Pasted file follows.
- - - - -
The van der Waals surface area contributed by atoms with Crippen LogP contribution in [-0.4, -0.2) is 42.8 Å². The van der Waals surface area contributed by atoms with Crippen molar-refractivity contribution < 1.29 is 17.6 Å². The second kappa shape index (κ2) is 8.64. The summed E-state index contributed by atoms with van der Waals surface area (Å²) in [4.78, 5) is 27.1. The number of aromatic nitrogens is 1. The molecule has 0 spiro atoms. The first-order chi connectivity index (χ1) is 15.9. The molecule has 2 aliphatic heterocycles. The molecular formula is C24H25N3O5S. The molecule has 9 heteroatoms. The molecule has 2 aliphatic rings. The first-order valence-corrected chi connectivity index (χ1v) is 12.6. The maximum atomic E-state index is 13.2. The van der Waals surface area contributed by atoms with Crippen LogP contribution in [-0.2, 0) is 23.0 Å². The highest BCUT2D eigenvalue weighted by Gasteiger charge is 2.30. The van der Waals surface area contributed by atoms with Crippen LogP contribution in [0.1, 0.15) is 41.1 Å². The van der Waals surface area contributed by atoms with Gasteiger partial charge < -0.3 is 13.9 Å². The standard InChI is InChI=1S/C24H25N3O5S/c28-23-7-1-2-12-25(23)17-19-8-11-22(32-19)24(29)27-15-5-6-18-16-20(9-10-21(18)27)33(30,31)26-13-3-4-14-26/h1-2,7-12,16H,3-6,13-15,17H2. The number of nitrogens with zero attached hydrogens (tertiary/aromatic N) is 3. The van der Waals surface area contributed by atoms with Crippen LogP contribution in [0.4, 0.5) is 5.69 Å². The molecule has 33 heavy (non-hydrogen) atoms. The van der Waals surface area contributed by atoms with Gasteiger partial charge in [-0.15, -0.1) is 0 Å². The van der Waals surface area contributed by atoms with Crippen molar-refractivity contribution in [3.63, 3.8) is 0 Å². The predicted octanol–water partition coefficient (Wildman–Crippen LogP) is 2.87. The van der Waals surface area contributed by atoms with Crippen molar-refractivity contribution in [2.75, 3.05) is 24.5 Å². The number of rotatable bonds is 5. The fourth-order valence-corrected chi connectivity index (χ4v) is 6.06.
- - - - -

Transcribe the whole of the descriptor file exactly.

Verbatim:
The van der Waals surface area contributed by atoms with Crippen LogP contribution in [-0.4, -0.2) is 42.8 Å². The van der Waals surface area contributed by atoms with Crippen molar-refractivity contribution < 1.29 is 17.6 Å². The second kappa shape index (κ2) is 8.64. The summed E-state index contributed by atoms with van der Waals surface area (Å²) in [4.78, 5) is 27.1. The number of aromatic nitrogens is 1. The molecule has 0 spiro atoms. The first-order chi connectivity index (χ1) is 15.9. The molecule has 2 aliphatic heterocycles. The molecular formula is C24H25N3O5S. The molecule has 9 heteroatoms. The molecule has 2 aliphatic rings. The first-order valence-corrected chi connectivity index (χ1v) is 12.6. The maximum atomic E-state index is 13.2. The van der Waals surface area contributed by atoms with Crippen LogP contribution in [-0.2, 0) is 23.0 Å². The highest BCUT2D eigenvalue weighted by Gasteiger charge is 2.30. The van der Waals surface area contributed by atoms with Crippen LogP contribution in [0.1, 0.15) is 41.1 Å². The van der Waals surface area contributed by atoms with Gasteiger partial charge < -0.3 is 13.9 Å². The standard InChI is InChI=1S/C24H25N3O5S/c28-23-7-1-2-12-25(23)17-19-8-11-22(32-19)24(29)27-15-5-6-18-16-20(9-10-21(18)27)33(30,31)26-13-3-4-14-26/h1-2,7-12,16H,3-6,13-15,17H2. The number of nitrogens with zero attached hydrogens (tertiary/aromatic N) is 3. The van der Waals surface area contributed by atoms with Crippen LogP contribution in [0.4, 0.5) is 5.69 Å². The molecule has 33 heavy (non-hydrogen) atoms. The van der Waals surface area contributed by atoms with Gasteiger partial charge in [-0.15, -0.1) is 0 Å². The van der Waals surface area contributed by atoms with Crippen molar-refractivity contribution in [3.63, 3.8) is 0 Å². The predicted octanol–water partition coefficient (Wildman–Crippen LogP) is 2.87. The van der Waals surface area contributed by atoms with Crippen molar-refractivity contribution in [2.75, 3.05) is 24.5 Å². The number of rotatable bonds is 5. The fourth-order valence-corrected chi connectivity index (χ4v) is 6.06.